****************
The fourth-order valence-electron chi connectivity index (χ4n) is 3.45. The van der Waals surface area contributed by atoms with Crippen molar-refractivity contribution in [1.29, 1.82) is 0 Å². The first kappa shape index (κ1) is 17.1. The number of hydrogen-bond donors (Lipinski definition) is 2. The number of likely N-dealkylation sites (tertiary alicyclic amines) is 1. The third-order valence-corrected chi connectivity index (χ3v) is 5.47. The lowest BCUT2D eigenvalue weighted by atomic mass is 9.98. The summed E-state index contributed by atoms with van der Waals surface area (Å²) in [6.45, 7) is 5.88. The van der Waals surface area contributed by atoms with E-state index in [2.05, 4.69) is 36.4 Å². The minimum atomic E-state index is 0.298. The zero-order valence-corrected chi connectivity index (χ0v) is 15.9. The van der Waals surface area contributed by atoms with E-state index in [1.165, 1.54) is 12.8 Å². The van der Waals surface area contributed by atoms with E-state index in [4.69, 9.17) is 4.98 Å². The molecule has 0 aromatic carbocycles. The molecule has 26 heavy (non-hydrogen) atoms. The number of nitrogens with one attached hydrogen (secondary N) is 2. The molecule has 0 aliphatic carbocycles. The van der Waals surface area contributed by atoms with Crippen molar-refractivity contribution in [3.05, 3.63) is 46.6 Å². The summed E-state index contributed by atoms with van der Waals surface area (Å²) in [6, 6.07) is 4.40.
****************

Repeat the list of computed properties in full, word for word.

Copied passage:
The fourth-order valence-electron chi connectivity index (χ4n) is 3.45. The van der Waals surface area contributed by atoms with Crippen molar-refractivity contribution in [1.29, 1.82) is 0 Å². The first kappa shape index (κ1) is 17.1. The number of hydrogen-bond donors (Lipinski definition) is 2. The number of likely N-dealkylation sites (tertiary alicyclic amines) is 1. The third-order valence-corrected chi connectivity index (χ3v) is 5.47. The lowest BCUT2D eigenvalue weighted by atomic mass is 9.98. The summed E-state index contributed by atoms with van der Waals surface area (Å²) in [6.45, 7) is 5.88. The van der Waals surface area contributed by atoms with E-state index in [2.05, 4.69) is 36.4 Å². The minimum atomic E-state index is 0.298. The zero-order valence-corrected chi connectivity index (χ0v) is 15.9. The van der Waals surface area contributed by atoms with E-state index in [1.165, 1.54) is 12.8 Å². The van der Waals surface area contributed by atoms with E-state index in [4.69, 9.17) is 4.98 Å². The molecule has 0 aromatic carbocycles. The molecule has 26 heavy (non-hydrogen) atoms. The number of nitrogens with one attached hydrogen (secondary N) is 2. The molecule has 0 aliphatic carbocycles. The van der Waals surface area contributed by atoms with Crippen molar-refractivity contribution in [3.05, 3.63) is 46.6 Å². The summed E-state index contributed by atoms with van der Waals surface area (Å²) in [6, 6.07) is 4.40.